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Math Help - Limit...using given info

  1. #1
    Senior Member polymerase's Avatar
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    Limit...using given info

    Given that the tangent line to the graph of f(x) at (0,0) has equation 2y=x and that f(x) has a horizontal asymptote at \infty with equation y=2, find the value of

    \displaystyle\lim_{x\to{0^{+}}} {\frac{sin(2x)}{f(x)}} - x^2f(\frac{1}{x})
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    Forum Admin topsquark's Avatar
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    Quote Originally Posted by polymerase View Post
    Given that the tangent line to the graph of f(x) at (0,0) has equation 2y=x and that f(x) has a horizontal asymptote at \infty with equation y=2, find the value of

    \displaystyle\lim_{x\to{0^{+}}} {\frac{sin(2x)}{f(x)}} - x^2f(\frac{1}{x})
    I'm not any sort of an expert at limits, but this looks so I'm going to take a shot at it.
    First since \lim_{x \to +\infty}f(x) = 2 we know that \lim_{x \to 0^+}f \left ( \frac{1}{x} \right ) = 2

    Thus
    \lim_{x \to 0+}x^2 f \left ( \frac{1}{x} \right ) = \lim_{x \to 0^+} 2x^2 = 0

    Next we have \lim_{x \to 0^+} \frac{sin(2x)}{f(x)}. We know that \lim_{x \to 0}f(x) = 0 since the tangent line to y = f(x) at x = 0 is 2y = x. Thus the limit is of the form \frac{0}{0} and we may apply L'Hopital's rule:
    \lim_{x \to 0^+} \frac{sin(2x)}{f(x)} = \lim_{x \to 0^+} \frac{2 cos(2x)}{\frac{1}{2}} = \lim_{x \to 0^+}4cos(2x) = 4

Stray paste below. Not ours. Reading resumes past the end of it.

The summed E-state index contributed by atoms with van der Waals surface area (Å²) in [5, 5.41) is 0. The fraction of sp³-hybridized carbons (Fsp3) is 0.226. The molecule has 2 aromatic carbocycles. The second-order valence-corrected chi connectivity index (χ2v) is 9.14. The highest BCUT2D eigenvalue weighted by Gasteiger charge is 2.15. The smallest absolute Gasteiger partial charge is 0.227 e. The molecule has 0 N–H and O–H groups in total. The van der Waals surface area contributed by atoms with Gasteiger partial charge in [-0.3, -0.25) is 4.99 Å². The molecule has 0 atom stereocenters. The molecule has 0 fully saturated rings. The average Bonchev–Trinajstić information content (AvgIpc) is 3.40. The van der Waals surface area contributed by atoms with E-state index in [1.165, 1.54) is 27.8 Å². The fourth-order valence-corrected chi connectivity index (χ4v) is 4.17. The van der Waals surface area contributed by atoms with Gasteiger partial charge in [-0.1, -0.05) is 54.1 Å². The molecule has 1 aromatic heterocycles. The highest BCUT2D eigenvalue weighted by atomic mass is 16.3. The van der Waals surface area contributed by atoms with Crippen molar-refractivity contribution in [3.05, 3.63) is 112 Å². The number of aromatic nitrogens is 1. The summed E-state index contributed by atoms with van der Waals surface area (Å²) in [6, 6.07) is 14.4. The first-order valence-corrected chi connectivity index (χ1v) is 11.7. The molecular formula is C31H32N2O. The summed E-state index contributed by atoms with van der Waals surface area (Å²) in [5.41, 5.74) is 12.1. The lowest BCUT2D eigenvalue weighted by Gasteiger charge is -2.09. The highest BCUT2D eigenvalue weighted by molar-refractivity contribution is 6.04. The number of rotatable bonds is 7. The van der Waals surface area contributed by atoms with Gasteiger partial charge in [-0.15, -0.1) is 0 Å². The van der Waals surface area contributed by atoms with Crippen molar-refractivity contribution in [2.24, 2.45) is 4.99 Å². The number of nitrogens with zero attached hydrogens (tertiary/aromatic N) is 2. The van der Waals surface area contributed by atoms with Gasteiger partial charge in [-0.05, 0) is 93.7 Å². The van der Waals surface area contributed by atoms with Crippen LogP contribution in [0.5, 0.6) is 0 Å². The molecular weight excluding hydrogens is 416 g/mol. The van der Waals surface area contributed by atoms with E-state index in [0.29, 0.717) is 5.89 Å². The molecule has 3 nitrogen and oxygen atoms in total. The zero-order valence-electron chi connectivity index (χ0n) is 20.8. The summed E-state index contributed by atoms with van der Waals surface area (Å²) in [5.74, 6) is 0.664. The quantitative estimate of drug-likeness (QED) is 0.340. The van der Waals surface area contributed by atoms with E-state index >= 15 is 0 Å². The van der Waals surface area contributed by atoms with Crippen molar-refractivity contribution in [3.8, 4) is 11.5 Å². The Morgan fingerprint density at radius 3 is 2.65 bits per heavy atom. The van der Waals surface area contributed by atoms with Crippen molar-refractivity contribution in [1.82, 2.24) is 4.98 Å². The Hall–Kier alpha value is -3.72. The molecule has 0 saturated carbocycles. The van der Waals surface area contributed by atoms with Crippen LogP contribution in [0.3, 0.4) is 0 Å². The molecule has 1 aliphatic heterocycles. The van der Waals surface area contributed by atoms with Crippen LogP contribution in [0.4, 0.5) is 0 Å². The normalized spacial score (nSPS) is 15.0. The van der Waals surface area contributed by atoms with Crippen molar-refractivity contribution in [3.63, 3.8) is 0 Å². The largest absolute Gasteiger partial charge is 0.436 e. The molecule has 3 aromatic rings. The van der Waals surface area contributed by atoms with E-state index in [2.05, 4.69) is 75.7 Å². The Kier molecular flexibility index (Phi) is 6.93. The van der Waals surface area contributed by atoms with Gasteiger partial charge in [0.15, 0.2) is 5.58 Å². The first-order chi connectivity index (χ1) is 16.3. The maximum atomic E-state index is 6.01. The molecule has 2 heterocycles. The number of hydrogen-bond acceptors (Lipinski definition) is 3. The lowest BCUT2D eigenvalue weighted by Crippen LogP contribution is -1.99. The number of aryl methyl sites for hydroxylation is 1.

(Because f(x) \approx \frac{1}{2}x near x = 0.)

    Thus
    \lim_{x \to 0^+} { \frac{sin(2x)}{f(x)}} - x^2f(\frac{1}{x}) = 4 - 0 = 4

    -Dan
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  3. #3
    Senior Member polymerase's Avatar
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    Quote Originally Posted by topsquark View Post
    I'm not any sort of an expert at limits, but this looks so I'm going to take a shot at it.
    First since \lim_{x \to +\infty}f(x) = 2 we know that \lim_{x \to 0^+}f \left ( \frac{1}{x} \right ) = 2

    Thus
    \lim_{x \to 0+}x^2 f \left ( \frac{1}{x} \right ) = \lim_{x \to 0^+} 2x^2 = 0

    Next we have \lim_{x \to 0^+} \frac{sin(2x)}{f(x)}. We know that \lim_{x \to 0}f(x) = 0 since the tangent line to y = f(x) at x = 0 is 2y = x. Thus the limit is of the form \frac{0}{0} and we may apply L'Hopital's rule:
    \lim_{x \to 0^+} \frac{sin(2x)}{f(x)} = \lim_{x \to 0^+} \frac{2 cos(2x)}{\frac{1}{2}} = \lim_{x \to 0^+}4cos(2x) = 4
    (Because f(x) \approx \frac{1}{2}x near x = 0.)

    Thus
    \lim_{x \to 0^+} { \frac{sin(2x)}{f(x)}} - x^2f(\frac{1}{x}) = 4 - 0 = 4

    -Dan
    Thanks!
    By the way, you're right .
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    Forum Admin topsquark's Avatar
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    Quote Originally Posted by polymerase View Post
    Thanks!
    By the way, you're right .


    That was fun! Thank you for the problem.

    -Dan
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  5. #5
    Senior Member polymerase's Avatar
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    Quote Originally Posted by topsquark View Post


    That was fun! Thank you for the problem.

    -Dan
    You think you had a hard time...i had to do this problem for my calculus term test.
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